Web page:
• Freedom Nyamubaya

    Freedom Nyamubaya

    • Freedom Nyamubaya (1958? - 5 July 2015) was a poet, dancer, farmer, feminist, and freedom fighter from Zimbabwe. She is known as one of Zimbabwe's celebrated "guerilla fighter-poets", with two published collections of her poems. During the Zimbabwe War of Liberation, she served as one of the few female field operation commanders. In 1979, she was elected Secretary for Education at the first conference of the Zimbabwe African National Union (ZANU) Women’s League.

      Born in Uzumba in the Mashonaland Eastern Province of Zimbabwe, Nyamubaya left secondary school at the age of 15, to join the armed struggle for the liberation of Zimbabwe from British colonial and white minority rule. She travelled to Mozambique where the Zimbabwe National Liberation Army (ZNLA) was training, believing she could "change something". During the liberation war, she was one of the few female field operation commanders, although after the war, she felt let down by the way women soldiers were treated. She went on to become Secretary for Education at the first conference of the Zimbabwe African National Union (ZANU) Women’s League.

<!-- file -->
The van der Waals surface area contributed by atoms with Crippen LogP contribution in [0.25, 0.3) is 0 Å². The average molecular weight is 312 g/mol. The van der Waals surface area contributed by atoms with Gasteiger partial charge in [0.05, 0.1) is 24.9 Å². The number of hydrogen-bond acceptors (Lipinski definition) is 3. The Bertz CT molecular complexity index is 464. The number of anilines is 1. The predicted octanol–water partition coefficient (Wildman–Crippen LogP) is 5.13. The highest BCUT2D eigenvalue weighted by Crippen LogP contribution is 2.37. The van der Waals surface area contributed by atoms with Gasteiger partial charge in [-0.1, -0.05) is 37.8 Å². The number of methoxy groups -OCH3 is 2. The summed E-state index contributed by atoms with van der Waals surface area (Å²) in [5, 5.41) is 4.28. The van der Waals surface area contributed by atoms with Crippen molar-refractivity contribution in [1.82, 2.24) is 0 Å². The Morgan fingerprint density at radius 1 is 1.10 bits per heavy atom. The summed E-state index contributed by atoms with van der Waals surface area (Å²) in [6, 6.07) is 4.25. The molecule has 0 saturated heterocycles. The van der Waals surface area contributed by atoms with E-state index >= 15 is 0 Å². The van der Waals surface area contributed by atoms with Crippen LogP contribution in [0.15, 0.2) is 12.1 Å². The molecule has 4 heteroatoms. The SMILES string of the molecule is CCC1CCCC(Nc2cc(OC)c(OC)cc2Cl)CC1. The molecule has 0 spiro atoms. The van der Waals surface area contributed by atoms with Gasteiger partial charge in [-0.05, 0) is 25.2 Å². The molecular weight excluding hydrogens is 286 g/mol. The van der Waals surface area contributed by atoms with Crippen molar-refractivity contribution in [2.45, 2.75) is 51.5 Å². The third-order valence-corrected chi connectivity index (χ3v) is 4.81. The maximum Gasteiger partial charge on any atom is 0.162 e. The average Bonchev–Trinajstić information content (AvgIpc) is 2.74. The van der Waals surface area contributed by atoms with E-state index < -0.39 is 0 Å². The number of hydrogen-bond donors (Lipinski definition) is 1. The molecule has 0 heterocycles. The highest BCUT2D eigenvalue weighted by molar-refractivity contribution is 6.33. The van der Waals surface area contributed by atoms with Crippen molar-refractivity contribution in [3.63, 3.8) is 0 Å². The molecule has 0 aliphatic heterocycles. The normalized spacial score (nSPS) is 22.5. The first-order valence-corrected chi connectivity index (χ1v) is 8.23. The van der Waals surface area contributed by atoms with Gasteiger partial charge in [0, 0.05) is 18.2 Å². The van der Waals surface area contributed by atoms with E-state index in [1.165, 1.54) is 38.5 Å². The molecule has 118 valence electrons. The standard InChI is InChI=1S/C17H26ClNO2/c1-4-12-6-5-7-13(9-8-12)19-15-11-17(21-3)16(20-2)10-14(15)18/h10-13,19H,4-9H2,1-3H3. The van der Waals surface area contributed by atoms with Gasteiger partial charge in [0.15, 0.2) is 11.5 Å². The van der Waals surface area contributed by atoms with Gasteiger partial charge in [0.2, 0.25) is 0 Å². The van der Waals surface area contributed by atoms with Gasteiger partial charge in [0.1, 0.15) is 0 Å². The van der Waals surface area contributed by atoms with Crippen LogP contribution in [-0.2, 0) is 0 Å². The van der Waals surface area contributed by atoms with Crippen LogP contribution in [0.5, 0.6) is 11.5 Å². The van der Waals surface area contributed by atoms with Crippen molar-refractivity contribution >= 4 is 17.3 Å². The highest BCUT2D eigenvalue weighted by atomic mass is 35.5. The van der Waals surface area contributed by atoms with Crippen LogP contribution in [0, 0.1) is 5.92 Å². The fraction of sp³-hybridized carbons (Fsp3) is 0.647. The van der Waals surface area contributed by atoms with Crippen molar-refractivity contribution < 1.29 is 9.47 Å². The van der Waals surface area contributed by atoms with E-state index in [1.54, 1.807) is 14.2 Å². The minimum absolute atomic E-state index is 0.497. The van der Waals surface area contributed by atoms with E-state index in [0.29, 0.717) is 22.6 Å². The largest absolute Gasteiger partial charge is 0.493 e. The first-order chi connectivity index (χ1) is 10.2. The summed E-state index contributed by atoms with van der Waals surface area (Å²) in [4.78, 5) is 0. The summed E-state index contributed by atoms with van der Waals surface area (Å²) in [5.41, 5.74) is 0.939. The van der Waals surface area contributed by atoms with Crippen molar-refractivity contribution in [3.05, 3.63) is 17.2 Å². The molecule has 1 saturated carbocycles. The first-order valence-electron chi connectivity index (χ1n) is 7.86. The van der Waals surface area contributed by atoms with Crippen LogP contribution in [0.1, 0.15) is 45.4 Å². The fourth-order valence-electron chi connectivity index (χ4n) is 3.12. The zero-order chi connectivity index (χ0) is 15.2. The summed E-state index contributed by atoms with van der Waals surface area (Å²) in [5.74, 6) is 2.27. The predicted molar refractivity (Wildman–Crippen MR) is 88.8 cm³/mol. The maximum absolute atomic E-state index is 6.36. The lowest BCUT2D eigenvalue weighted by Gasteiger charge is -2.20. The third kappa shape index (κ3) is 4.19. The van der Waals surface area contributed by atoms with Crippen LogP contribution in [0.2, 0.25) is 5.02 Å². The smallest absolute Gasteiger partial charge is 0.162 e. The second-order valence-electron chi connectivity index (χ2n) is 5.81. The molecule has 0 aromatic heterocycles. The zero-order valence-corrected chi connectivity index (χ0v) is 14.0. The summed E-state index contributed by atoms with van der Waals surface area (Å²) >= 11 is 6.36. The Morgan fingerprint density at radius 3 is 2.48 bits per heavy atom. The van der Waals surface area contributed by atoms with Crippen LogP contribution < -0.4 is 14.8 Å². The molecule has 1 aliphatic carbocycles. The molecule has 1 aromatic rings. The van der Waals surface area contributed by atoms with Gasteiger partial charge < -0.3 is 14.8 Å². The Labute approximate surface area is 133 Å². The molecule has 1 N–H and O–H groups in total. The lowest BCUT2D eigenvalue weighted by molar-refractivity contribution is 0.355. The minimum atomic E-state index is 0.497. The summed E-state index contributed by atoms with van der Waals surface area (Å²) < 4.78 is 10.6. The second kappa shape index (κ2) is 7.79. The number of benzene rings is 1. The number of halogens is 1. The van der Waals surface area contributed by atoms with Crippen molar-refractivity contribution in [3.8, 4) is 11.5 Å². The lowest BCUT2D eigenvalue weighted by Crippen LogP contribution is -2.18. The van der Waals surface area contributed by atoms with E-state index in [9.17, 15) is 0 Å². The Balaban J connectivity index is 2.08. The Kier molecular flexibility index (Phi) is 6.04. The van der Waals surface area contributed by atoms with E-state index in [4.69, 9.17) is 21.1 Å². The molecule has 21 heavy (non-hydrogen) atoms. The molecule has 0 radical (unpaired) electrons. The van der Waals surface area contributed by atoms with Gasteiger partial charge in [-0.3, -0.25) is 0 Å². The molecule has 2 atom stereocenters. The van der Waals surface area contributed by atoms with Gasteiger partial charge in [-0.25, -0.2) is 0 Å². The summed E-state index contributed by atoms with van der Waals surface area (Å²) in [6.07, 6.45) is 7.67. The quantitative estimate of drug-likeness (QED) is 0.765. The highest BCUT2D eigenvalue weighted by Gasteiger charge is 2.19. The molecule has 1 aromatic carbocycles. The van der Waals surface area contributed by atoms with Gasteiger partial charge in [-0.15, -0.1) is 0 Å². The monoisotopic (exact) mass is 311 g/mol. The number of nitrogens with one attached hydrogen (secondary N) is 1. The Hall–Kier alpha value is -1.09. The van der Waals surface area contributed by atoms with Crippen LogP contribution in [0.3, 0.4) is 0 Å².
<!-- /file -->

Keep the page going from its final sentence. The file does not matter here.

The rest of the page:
After Zimbabwe’s independence in 1980, Nyamubaya remained active in work for the empowerment and rights of Zimbabweans. In the mid 1980s she founded the civil society organization Management Outreach Training Services for Rural and Urban Development (MOSTRUD) in Marondera, Zimbabwe. The initial aim was to help refugees and people who had been displaced as a result of the war for independence by providing rehabilitation, reintegration and training in agricultural skills to support livelihoods. She continued to lead the organization until her death, integrating a particular focus on rural development, agricultural support and theatre for women and young people.

      Freedom Nyamubaya has two published collections of poems, On the Road Again: Poems During and After the National Liberation of Zimbabwe (Zimbabwe Publishing House, 1985), and Dusk of Dawn (College Press, 1995). She co-authored Ndangariro with Irene Ropa Rinopfuka Mahamba (Zimbabwe Foundation for Education with Production, 1987). Her short story “Special Place” is published in the anthology Writing Still: New Stories from Zimbabwe (Weaver Press, 2003).

      In her poem ‘Introduction’, which opens On the Road Again, Nyamubaya expressed her commitment to continue to fight against injustice after the liberation struggle:

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    • Freedom Nyamubaya